On the road with Raymond Depardon
By ADRIAN TAHOURDIN
The ICA (Institute of Contemporary Arts, as it’s not generally known) has always struck me as being incongruously located: an oasis of hipness and cool within a stone’s throw of the Admiralty Arch, Buckingham Palace and the Foreign Office. Just up the steps are Pall Mall and London’s clubland. Its art displays, meanwhile, echo those of the Mall Galleries next door. To feel truly comfortable there you probably need to be well up on your Baudrillard and Fredric Jameson.
It’s currently screening a series of documentaries in its bijou cinema (next week The Armstrong Lie by Alex Gibney, about the disgraced multiple Tour de France winner, and on February 20 ninety bracing minutes of Gore Vidal). This week it was the turn of the French documentary filmmaker and photographer Raymond Depardon who packed his box camera into a large van and set off to parts of the country, such as the Meuse, that he claimed he scarcely knew.
Born in 1942, Depardon has tended to work with his wife Claudine Nougaret, a producer and sound engineer. Depardon has filmed a lot abroad and the 100-minute Journal de France (2012) slightly belied its title by splicing footage from, among other places, Caracas, Venezuela, in 1963, during street protests, brutal mercenary action in Chad, a flag day parade in the newly independent Central African Republic, with the head of state Bokassa looking on proudly (he later declared himself emperor). How, the viewer wonders, did Depardon manage to position himself in the midst of the parade, so that the marchers have to walk round him?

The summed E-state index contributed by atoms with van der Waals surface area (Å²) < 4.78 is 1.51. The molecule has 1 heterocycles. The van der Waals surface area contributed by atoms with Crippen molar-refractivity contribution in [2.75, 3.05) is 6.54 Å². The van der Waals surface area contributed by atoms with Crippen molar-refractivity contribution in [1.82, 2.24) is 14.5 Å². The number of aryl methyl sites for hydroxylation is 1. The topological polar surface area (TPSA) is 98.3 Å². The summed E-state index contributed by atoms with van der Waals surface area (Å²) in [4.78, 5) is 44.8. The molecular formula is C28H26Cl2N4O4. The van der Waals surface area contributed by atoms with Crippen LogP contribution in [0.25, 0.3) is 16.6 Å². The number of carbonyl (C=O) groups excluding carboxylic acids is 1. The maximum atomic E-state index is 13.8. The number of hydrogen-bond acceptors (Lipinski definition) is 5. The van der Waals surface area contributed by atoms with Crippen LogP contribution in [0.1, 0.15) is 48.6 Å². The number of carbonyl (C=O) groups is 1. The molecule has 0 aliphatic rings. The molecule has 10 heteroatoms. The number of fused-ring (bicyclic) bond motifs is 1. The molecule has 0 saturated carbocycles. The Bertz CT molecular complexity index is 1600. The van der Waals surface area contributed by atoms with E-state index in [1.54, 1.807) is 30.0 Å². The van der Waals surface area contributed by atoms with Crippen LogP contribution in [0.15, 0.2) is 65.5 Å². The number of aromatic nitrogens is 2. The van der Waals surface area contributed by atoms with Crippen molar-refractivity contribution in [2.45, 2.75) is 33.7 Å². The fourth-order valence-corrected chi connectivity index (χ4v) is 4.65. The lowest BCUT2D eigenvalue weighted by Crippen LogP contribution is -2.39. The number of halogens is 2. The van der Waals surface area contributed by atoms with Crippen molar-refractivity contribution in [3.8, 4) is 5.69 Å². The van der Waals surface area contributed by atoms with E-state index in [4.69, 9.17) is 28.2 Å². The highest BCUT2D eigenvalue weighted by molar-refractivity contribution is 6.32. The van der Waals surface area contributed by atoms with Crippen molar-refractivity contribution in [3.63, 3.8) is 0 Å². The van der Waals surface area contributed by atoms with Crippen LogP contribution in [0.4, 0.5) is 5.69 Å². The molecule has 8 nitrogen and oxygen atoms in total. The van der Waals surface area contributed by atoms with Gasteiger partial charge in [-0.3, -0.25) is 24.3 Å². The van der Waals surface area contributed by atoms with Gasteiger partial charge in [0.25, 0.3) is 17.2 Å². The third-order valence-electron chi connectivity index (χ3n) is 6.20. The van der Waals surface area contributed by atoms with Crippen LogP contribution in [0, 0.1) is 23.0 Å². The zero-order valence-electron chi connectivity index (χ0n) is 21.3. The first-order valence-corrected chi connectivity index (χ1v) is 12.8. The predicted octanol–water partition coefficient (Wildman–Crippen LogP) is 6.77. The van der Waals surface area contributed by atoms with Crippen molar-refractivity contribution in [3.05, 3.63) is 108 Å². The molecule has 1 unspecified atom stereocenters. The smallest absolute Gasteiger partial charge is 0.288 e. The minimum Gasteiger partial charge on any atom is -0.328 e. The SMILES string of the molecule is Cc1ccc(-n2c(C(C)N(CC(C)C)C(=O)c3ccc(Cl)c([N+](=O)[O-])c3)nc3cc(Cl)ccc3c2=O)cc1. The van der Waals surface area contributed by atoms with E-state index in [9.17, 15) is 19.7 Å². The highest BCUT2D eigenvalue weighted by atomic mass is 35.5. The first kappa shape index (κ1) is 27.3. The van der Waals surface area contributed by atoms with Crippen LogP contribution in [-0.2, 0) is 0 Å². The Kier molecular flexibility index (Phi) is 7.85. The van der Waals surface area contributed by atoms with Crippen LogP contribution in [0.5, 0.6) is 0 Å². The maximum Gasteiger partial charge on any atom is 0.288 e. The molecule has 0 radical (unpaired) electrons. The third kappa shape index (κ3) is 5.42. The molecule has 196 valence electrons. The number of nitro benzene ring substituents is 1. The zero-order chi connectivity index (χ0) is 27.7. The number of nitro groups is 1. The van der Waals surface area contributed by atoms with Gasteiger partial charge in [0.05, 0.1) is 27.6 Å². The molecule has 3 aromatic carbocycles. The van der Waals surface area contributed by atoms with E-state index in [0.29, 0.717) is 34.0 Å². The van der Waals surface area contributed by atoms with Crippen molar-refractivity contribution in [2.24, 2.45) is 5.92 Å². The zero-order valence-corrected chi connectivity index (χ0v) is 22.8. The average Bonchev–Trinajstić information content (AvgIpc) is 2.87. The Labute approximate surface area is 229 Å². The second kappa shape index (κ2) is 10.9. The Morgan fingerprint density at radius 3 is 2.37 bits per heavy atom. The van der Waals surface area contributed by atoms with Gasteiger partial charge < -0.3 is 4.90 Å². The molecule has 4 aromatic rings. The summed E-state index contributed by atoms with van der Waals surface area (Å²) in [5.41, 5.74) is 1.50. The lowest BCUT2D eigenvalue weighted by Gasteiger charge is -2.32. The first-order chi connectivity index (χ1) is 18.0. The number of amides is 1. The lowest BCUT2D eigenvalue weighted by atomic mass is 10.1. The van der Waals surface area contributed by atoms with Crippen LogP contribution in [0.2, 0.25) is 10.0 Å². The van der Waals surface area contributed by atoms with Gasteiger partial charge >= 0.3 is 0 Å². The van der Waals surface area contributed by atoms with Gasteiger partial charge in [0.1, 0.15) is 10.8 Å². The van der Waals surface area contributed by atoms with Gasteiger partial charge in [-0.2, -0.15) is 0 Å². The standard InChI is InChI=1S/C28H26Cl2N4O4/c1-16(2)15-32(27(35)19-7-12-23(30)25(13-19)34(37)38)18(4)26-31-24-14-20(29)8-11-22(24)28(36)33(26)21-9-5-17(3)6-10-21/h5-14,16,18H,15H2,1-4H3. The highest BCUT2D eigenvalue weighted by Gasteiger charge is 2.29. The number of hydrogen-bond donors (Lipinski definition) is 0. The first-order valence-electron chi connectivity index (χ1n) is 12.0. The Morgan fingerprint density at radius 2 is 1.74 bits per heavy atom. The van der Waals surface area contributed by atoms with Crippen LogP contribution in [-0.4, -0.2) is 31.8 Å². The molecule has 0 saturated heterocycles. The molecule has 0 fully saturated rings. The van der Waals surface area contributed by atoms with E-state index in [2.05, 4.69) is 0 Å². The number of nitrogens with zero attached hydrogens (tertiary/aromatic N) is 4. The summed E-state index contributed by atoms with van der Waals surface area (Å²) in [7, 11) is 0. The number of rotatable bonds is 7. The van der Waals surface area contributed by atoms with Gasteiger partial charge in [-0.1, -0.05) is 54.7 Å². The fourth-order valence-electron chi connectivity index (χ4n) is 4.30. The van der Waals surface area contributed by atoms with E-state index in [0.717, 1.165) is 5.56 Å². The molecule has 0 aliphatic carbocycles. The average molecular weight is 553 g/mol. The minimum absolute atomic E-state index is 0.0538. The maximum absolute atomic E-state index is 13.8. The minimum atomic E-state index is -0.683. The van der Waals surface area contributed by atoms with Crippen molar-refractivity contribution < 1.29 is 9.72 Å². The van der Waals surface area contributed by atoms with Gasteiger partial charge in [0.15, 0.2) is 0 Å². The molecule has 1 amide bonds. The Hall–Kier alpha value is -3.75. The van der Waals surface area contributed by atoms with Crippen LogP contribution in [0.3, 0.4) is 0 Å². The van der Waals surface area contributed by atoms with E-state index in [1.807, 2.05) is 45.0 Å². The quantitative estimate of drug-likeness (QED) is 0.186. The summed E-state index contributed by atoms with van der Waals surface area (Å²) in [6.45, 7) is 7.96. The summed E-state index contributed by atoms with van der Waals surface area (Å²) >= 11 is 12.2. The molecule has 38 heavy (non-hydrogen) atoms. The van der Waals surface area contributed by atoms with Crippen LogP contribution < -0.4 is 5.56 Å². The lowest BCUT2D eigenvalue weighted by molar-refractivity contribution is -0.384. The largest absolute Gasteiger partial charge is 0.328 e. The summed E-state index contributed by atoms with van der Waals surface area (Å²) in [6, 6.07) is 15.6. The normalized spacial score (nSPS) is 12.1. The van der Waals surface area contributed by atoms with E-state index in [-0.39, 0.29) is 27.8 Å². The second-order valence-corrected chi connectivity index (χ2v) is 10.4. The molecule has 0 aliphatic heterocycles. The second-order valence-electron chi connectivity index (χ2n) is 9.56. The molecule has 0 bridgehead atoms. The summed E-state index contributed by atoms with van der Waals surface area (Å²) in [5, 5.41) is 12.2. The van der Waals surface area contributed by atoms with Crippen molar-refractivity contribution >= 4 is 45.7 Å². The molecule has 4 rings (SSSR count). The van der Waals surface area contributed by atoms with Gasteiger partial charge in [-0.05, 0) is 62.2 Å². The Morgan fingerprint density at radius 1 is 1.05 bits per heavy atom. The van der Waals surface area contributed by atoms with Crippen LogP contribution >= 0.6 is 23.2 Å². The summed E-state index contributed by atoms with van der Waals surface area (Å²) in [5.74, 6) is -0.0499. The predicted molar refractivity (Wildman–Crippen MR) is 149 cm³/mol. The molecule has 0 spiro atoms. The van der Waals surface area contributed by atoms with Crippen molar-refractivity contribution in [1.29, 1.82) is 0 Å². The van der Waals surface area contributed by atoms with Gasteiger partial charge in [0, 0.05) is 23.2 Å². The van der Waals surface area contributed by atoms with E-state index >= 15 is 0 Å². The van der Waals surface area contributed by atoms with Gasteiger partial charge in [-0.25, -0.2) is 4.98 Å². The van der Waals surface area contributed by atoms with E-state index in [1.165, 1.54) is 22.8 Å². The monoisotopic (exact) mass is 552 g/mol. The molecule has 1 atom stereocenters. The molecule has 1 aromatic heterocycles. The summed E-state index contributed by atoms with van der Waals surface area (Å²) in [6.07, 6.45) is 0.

Appropriately we are also granted access to Valéry Giscard d’Estaing who was once involved with Bokassa in some business involving diamonds (anyone remember that?). We see Giscard discussing his presidential campaign with his subordinates, telling them that, having won the first round, the secret is to say nothing and do nothing before the second and concluding round of voting. He won of course.
Jacques Chirac, meanwhile, sports some impressive facial furniture. Did he subsequently have laser eye surgery or did he take to contact lenses? In all his time as president I don’t recall ever seeing him wear glasses. Looking at footage of street scenes from the 60s, I’m struck by just how many people are wearing glasses (and by Depardon’s ability to keep his camera trained on people who are clearly not happy about being filmed or photographed).
But there is real charm in his work too, not least when he parks the van on the side of the road, sets up his camera and waits for the coast to clear before clicking (how familiar is that feeling: waiting for the intended scene to be clear of cars and people before taking one’s peerless shot?) Maybe it’s just my overwhelming Francophilia but I love ordinary scenes like the one above, in which the subjects reckon they've been sitting there for several decades. They probably have – and why wouldn't they?